Theses and Dissertations

Issuing Body

Mississippi State University


Schmitz, Darrel W.

Committee Member

Barlow, Jeannie R. B.

Committee Member

Rodgers, John C. III

Committee Member

Paul, Varun

Date of Degree


Document Type

Dissertation - Open Access


Earth and Atmospheric Sciences

Degree Name

Doctor of Philosophy


College of Arts and Sciences


Department of Geosciences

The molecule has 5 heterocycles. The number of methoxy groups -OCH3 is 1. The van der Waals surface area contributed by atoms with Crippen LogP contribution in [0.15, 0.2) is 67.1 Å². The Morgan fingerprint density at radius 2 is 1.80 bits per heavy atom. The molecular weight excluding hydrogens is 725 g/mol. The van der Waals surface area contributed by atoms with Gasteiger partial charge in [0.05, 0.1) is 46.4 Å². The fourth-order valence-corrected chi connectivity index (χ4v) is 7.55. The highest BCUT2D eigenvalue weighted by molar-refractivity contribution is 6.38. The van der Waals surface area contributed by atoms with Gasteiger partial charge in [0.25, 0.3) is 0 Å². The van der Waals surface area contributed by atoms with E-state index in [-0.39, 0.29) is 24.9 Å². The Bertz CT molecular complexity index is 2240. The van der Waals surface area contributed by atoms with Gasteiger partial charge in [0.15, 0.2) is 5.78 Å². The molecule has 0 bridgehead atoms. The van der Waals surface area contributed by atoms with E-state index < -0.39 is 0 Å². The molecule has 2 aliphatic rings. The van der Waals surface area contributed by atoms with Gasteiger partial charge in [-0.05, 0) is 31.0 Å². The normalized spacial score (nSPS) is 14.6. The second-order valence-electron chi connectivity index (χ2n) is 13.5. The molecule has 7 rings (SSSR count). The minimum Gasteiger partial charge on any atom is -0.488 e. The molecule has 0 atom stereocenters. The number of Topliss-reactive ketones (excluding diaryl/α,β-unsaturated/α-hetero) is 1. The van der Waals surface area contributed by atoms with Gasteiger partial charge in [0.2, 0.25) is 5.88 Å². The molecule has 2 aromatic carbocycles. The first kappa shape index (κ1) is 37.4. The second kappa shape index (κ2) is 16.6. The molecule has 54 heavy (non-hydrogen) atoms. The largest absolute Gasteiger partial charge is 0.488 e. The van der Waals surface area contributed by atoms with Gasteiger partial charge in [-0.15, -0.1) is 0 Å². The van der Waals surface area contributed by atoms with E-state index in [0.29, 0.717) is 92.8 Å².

The Mississippi Alluvial Plain, a robust agricultural region in the South-Central United States, provides commodities across the United States and around the world. Water for irrigation, which is necessary due to irregular rainfall patterns during the growing season, is withdrawn largely from the Mississippi River Valley Alluvial aquifer, one of the most intensely used aquifers in the United States. The groundwater-dependent region has observed recent declines in groundwater and streamflow levels, raising concerns about the availability and use of fresh-water resources. Declining water levels have prompted investigation into the current understanding of groundwater and surface-water interaction. Previous research does not adequately quantify the unobservable exchange of water between surface-water bodies and the underlying aquifer. This research was designed to advance the current understanding of the interaction between groundwater and surface water through the quantification of spatial and temporal trends in streamflow and groundwater level changes and the use of high-resolution spatial estimates of streambed hydraulic conductivity. Changes in streamflow and groundwater levels were quantified with the use of hydrograph-separation techniques and trend analyses. High-resolution estimates of streambed hydraulic conductivity were found through the correlation of waterborne continuous resistivity profiling data to hydraulic conductivity and streambed hydraulic conductivity estimates were incorporated into the existing Mississippi Embayment Regional Aquifer Study (MERAS) groundwaterlow model. Site-specific empirical relationships between resistivity and hydraulic conductivity were developed with near-stream borehole geophysical logs to improve model estimates of streambed hydraulic conductivity. Results of the quantification of changes in streamflow and groundwater levels suggested agricultural groundwater withdrawals for irrigation to be the primary source of groundwater-level declines. Results from the incorporation of high-resolution estimates of streambed hydraulic conductivity showed that the existing groundwaterlow model is sensitive to changes in streambed hydraulic conductivity, which may impact model accuracy. The incorporation of streambed hydraulic conductivity estimates derived from site-specific empirical relationships impacted MERAS model water-budget estimates. Information gained from this research will be used to improve the existing groundwaterlow model, which acts as a decision-support tool for water-resource managers at state and local levels to make informed water-use decisions for the conservation of fresh-water resources for sustainable agricultural irrigation practices.